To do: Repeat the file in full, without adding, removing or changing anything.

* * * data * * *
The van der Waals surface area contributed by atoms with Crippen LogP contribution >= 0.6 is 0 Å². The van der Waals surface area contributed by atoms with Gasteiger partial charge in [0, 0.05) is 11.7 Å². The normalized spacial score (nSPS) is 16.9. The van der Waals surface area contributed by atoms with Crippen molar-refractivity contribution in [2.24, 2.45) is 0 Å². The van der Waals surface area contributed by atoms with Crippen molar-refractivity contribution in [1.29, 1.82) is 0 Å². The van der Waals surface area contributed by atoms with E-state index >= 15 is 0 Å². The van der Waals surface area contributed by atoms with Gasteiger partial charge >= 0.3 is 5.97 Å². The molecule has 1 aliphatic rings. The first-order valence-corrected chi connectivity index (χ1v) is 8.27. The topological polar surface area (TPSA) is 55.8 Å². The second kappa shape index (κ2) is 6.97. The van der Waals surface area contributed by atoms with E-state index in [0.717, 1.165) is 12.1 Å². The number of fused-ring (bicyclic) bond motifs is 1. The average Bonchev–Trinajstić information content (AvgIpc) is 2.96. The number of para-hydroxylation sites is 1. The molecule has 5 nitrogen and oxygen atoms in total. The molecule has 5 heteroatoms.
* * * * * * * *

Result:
The van der Waals surface area contributed by atoms with Crippen LogP contribution >= 0.6 is 0 Å². The van der Waals surface area contributed by atoms with Gasteiger partial charge in [0, 0.05) is 11.7 Å². The normalized spacial score (nSPS) is 16.9. The van der Waals surface area contributed by atoms with Crippen molar-refractivity contribution in [2.24, 2.45) is 0 Å². The van der Waals surface area contributed by atoms with Crippen molar-refractivity contribution in [1.29, 1.82) is 0 Å². The van der Waals surface area contributed by atoms with E-state index >= 15 is 0 Å². The van der Waals surface area contributed by atoms with Gasteiger partial charge >= 0.3 is 5.97 Å². The molecule has 1 aliphatic rings. The first-order valence-corrected chi connectivity index (χ1v) is 8.27. The topological polar surface area (TPSA) is 55.8 Å². The second kappa shape index (κ2) is 6.97. The van der Waals surface area contributed by atoms with E-state index in [0.717, 1.165) is 12.1 Å². The number of fused-ring (bicyclic) bond motifs is 1. The average Bonchev–Trinajstić information content (AvgIpc) is 2.96. The number of para-hydroxylation sites is 1. The molecule has 5 nitrogen and oxygen atoms in total. The molecule has 5 heteroatoms.